Comments (20)
Djphoenix
Djphoenix

Good and thoughtful comments from Boyce. Overall, I enjoyed the movie. The idea of the women peeing when in the air was a bit much for me.

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Djphoenix
Djphoenix

Angela Rye is an attorney and the former executive director and general counsel to the Congressional Black Caucus for the 112th Congress, not just someone who is into the Congressional Black Caucus. I would have thought that someone like Boyce would be more informed, but am not surprised that he wasn't given his general attitude toward Black woman. Whether one agrees with Black folks participating in such institutions, it is still important to know what they are. He often shares stories about his girls to establish his credibility/love for females, but his comments ultimately show something different.

Fluffy
Fluffy

Bottom line is that everything black people put in the cinema can't be Malcolm X and MLK, Jr. This movie was funny. It was a comedy. It was a movie. Nothing more and nothing less. It's not that serious. Adults can choose to interpret whatever they want however they want. This movie was not meant for children or to be a political editorial. There are more important issues to focus on. Life is serious enough. After a while you were just rambling.

BoyceWatkins
BoyceWatkins

Editor

I heard that the movie is pretty good. My message and concerns are the same, but I will give it a chance when it comes out on video

Gigia
Gigia

Yes it made me uncomfortable as well....I laughed throughout the entire movie and shed some tears during the end! Excellent Queen and Jada! Thanks for giving me a lot of sunshine on a Sunday afternoon....Love You Ladies!

AliJamal
AliJamal

I am so sick of the "it's just entrainment" statement. We are not in a position as black Americans, Afrikan descendants, Afrikan people, whatever you choose to call us, to allow movies like this to exist. If you work with our little girls (and boys) on a day-to-day basis like I do, you'd understand full well why this cannot happen! I don't care if men do this kind of crap, women are better than that, the mother's of this Earth, the ultimate leaders (insert a little Maat philosophy if you please). Get your freak on if you choose, have fun if you choose, but to put it out there like this is completely irresponsible. It feeds DIRECTLY into the same stereotypes that women hate! Black Girls Rock, right? And, yes, I saw the movie. I want a refund.

SheSpeaksTruth
SheSpeaksTruth

I saw the movie and it wasn't bad... It was about black women loving themselves, one another,
their families, and their careers. It was also about how loyal to black men we (black women) are even when the loyalty is not reciprocated. At the end of the movie, the main character even found a strong, intelligent, employed black man who adored her and respected her as the strong black woman she was. They talked a lot about diseases.... opposite of the white movies you see that obsess over sex! it was also a comedy and the humor was just right. All in all, it was not a set back to black women at all. If anything, it was a break from the norm of our day to day struggles.. Anyway, that's just my opinion. I give the movie 5 stars!!! Great job ladies #girlstrip

RiiRii
RiiRii

The movie is not out in Illinois yet. DeeVine. Watch Sex and the City then make your decision. What I'm saying is that you cannot do one of the sexes without including the other unless you are referring to MSM or WSW. WSW as far as I know, will not give you AIDS (Unless of course one of the females have had sex with a man at some point. There is nothing you can do about the 16 or 17 y/o females and their "desires". If they are going to be into sex,I believe most of the sexually active at that age has already done more that what we desire. This is the topic of Mr. Boyce's dissertation. But you have your opinion and I have mine so, never the twain shall meet. Have a wonderful day. djakarta - I agree with you whole heartedly. You have expressed my opinion again, how do you make a decision based on a trailer? You do this not knowing the full story and can possibly cause the movie producers, actors and actresses not to make the money they could have before Negative "Propaganda" was put out. We profess to want to help out brothers and sisters and then we do what Winneratlife and DeeVine say. They are not going to go see the movie. I MAKE UP MY OWN MIND. I'm for the sisters.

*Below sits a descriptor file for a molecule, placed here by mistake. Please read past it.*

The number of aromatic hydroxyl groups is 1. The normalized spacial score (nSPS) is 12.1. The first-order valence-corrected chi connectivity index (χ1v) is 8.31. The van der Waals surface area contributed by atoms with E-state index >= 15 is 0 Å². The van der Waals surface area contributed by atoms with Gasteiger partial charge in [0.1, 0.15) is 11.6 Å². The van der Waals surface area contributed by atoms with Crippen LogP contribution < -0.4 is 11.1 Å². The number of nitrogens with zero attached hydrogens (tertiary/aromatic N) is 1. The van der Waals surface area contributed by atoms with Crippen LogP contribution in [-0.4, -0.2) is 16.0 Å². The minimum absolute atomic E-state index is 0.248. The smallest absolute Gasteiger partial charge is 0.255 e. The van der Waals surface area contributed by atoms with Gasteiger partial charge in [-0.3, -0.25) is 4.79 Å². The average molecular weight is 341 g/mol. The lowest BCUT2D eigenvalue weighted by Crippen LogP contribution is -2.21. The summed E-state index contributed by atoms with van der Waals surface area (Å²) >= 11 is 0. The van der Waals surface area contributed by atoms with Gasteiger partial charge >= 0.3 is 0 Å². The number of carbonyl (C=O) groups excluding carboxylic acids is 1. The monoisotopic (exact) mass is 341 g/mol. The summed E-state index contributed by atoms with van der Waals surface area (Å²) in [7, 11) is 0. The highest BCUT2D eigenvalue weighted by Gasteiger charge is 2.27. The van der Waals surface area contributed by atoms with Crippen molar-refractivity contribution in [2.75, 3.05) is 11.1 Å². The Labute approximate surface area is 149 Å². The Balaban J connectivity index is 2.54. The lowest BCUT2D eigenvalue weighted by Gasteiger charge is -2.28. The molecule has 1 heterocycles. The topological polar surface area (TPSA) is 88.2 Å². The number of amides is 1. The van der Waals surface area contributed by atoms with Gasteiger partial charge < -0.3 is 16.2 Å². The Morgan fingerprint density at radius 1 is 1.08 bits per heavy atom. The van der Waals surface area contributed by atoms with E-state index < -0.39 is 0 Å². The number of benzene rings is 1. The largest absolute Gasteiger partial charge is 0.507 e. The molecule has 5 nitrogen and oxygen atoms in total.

djakarta
djakarta

Overall it was entertaining and probably not as harmful as some of us are making it out to be. Making us, black women, feel bad about every portrayal of ourselves can be harmful if pushed to a certain degree. We must be careful of unfairly shaming each other in our own community.

djakarta
djakarta

I saw the movie and I get some of the points that Boyce is making, however, I was listening to the video the black married ladies made and they only saw the trailer. It is important to see/read for yourself and then have an informed discussion about the topic rather than watch a trailer and speak solely on that. It takes away from the weight of your arguments as some of them will be simply irrelevant to those of us who have seen the film and know that certain assumptions just are not true.There is character development of the women, there is an underlying story of sisterhood and friendship. There is a portrayal of a budding potentially healthier relationship after a bad break up and the movie shows an uptight single mom of 2 who has dedicated most of her life letting loose and having some much needed fun for a change. The comedian is the character who acts in a very crass and promiscuous way although we don't ever actually see her close the deal with anyone.